One of the biggest things in military aerospace over the past decade or so has been the development of Drones, originally as surveillance craft but increasingly being armed with more and more powerful weaponry. Hugh Gusterson's Drone: Remote Control Warfare looks at the technology from a number of different perspectives, both pro and con. There's also a documentary film Drone (2014). Movies like Eagle Eye (2008), Good Kill (2014) and Eye in the Sky (2015) also focus on the subject. Drone operators have been known to be recruited at video game conventions and trade shows, which offers a potential tie in with Tellus/Sunburst. It also has occurred to me that trying to slave a Bane into a drone's operating system might make for some sort of semi-autonomous attack craft that could aid First Teams in hunting Garou, not just in war zones but also in rural and even urban environments in the Americas, Europe, Australia and elsewhere.

    Because they're still an aerospace company (apparently), Nastrum probably still does more conventional aircraft work. It's possibly that they supply aircraft and/or engines to a small PENTEX owned airline (one that loves to overbook and then beat you senseless and drag you off the plane when a more important person wants your seat) and/or makes really high priced private jets that guzzle even more fuel than average. Michael Crichton's Airframe is a decent introduction to some of the ins and outs of the aircraft industry. Also, Thomas Petzinger's Hard Landing: The Epic Contest for Power and Profits that Plunged the Airlines into Chaos, Robert Gandt's Skygods: The Fall of PanAm, and Christie Negroni's The Crash Detectives: Investigating the World's Most Mysterious Air Disasters. There's also the issue of the CIA using private airlines for less than honorable purposes. See Christopher Robbins's Air America.

    I'll also mention, again, World of Darkness: Armory for nWoD/CoD, as it has a section on military hardware.

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  • No One of Consequence
    replied
    Thank you. That was informative. Depressing, but informative.

    From rereading Homogeniety's (and isn't that a Weaver-ish word) write up in Freak Legion, they sound like the sort of outfit that would've gone under at least a decade ago, if for no other reason than their leader was either murdered by one of his victims or quietly thrown into a wood chipper by a PENTEX cleaning crew because he was too sloppy even for their standards.

    As I said, it's one of those things that, to me at least, feels a lot more Weaver-ish than Wyrm-ish, as it plays on people's desires for social acceptance and wanting to be "normal", and I think turning into one of some Stepford Wife/Child Drone, all of whom act alike, dress alike and gradually start to look alike, all while having no real sex-drive outside of scheduled procreation time, seems more horrible in such a situation.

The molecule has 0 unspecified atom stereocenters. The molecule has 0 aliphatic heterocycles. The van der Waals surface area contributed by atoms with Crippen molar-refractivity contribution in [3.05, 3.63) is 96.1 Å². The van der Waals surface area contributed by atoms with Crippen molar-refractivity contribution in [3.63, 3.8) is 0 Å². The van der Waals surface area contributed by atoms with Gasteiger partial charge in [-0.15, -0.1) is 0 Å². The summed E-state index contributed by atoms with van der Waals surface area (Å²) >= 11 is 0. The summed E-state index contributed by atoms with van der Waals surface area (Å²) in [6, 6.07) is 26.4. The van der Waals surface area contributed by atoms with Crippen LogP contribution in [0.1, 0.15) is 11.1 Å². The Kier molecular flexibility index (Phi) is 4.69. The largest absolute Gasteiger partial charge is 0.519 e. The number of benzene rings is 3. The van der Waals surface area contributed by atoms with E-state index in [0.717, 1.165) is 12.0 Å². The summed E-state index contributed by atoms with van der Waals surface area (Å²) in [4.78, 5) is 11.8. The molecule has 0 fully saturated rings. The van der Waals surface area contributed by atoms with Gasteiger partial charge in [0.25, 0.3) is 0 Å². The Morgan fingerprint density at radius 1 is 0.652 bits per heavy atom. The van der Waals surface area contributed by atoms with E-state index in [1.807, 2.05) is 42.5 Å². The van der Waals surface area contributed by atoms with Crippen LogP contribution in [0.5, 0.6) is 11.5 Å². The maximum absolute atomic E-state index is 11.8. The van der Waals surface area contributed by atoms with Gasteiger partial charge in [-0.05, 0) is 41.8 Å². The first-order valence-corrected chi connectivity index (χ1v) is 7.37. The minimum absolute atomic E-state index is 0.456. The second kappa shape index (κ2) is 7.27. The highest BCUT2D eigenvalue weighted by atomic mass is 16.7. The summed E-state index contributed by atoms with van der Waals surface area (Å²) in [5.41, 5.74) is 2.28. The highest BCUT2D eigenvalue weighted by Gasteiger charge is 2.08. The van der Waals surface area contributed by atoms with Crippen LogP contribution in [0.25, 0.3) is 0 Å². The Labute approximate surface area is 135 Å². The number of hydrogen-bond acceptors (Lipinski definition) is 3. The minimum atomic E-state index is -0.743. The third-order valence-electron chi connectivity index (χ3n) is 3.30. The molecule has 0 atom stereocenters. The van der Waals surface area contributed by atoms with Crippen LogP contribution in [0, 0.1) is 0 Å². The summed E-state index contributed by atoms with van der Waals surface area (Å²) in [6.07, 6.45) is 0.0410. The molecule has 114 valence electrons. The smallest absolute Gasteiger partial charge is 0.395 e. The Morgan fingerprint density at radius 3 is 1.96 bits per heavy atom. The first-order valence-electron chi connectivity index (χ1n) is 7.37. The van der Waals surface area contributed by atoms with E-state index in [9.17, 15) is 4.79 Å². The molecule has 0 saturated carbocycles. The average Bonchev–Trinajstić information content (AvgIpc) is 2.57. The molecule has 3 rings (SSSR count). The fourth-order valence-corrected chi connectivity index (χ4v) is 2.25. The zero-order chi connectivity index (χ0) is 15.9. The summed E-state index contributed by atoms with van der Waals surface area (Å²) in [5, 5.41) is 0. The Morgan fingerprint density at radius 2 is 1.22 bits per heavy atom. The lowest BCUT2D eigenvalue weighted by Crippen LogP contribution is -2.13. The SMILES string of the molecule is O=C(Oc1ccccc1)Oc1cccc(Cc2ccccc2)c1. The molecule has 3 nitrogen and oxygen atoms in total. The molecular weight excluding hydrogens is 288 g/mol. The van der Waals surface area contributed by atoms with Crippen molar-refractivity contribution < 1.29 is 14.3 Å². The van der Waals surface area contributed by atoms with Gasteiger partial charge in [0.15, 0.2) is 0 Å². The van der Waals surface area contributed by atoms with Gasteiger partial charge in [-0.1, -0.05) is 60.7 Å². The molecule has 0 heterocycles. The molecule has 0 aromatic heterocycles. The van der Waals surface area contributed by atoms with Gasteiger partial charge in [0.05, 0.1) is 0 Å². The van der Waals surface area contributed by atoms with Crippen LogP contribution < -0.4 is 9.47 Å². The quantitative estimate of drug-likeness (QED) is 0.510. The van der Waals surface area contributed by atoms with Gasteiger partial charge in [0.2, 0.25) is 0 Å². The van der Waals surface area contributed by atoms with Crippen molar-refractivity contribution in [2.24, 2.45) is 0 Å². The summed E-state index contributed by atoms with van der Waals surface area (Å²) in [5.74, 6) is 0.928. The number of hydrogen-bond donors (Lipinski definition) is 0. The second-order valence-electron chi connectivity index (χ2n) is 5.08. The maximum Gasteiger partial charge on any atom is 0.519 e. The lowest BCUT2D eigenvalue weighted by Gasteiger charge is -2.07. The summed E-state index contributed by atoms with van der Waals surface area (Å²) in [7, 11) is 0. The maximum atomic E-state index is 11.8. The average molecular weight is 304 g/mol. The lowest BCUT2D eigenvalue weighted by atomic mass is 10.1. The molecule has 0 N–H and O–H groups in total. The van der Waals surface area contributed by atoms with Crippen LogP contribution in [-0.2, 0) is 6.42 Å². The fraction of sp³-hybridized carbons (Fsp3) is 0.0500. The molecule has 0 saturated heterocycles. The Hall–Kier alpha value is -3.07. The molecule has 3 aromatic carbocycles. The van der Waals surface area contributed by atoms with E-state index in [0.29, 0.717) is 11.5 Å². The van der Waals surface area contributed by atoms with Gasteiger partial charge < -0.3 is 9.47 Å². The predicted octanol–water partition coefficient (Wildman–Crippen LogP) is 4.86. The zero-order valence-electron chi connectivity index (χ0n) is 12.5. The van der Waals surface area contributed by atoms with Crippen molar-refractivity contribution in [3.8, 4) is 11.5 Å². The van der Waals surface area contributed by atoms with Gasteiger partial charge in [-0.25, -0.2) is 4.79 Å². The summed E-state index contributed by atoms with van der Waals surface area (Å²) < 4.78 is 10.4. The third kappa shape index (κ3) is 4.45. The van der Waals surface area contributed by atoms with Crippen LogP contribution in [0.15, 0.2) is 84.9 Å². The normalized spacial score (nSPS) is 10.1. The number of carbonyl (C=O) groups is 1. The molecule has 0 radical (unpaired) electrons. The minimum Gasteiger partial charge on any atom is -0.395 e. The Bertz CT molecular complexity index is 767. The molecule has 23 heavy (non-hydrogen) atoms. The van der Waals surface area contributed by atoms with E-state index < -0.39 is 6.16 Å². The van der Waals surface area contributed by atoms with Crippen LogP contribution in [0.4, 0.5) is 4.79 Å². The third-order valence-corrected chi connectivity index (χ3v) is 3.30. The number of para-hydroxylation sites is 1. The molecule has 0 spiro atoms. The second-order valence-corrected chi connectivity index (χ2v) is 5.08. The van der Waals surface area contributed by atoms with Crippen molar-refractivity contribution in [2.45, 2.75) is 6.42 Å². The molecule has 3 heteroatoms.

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  • glamourweaver
    replied
    Originally posted by Fat Larry View Post
    Not according to the recently released Pentex handbook.
    You mean the Employee Indoctrination Handbook? I can’t find any reference one way or the other.

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  • glamourweaver
    replied
    Originally posted by No One of Consequence View Post
    Conversion Therapy
    I remember this from 10 and 20 years ago, and it gets mention with Homogeniety Incorporated in Freak Legion, but I have no idea if this is even still a thing or not. If anyone in the LGBT community or otherwise knowledgeable about the current state of this can offer information, I'd appreciate it.
    Yes it is. It has no more credence in mainstream psychology for sexual orientation, but it has its advocates, including voluntary programs for adults, and (usually church run) camps for adolescents who may be sent their non-voluntarily by their parents. There are reports from survivors of kids being subjected to physical torture as part of the process as recently as the 00s.

    They work to keep low profile in the US now. A year or two ago, Jeremy Jordan, the actor who plays Winn on Supergirl, went public with a family dispute over his aunt and uncle sending his cousin (who was a gay adolescent) to a conversion therapy camp against her will - he was drawing unwanted attention to it specifically to get her out (it worked).

    It's illegal to subject a minor to conversion therapy in only 9 states.

    You still have some mainstream advocates for it for transgender children. They're in the minority, but they number enough to not be treated as complete crackpots by the psychiatric establishment like anyone suggesting it to change sexual orientation is now.
    Last edited by glamourweaver; 02-04-2018, 01:24 PM.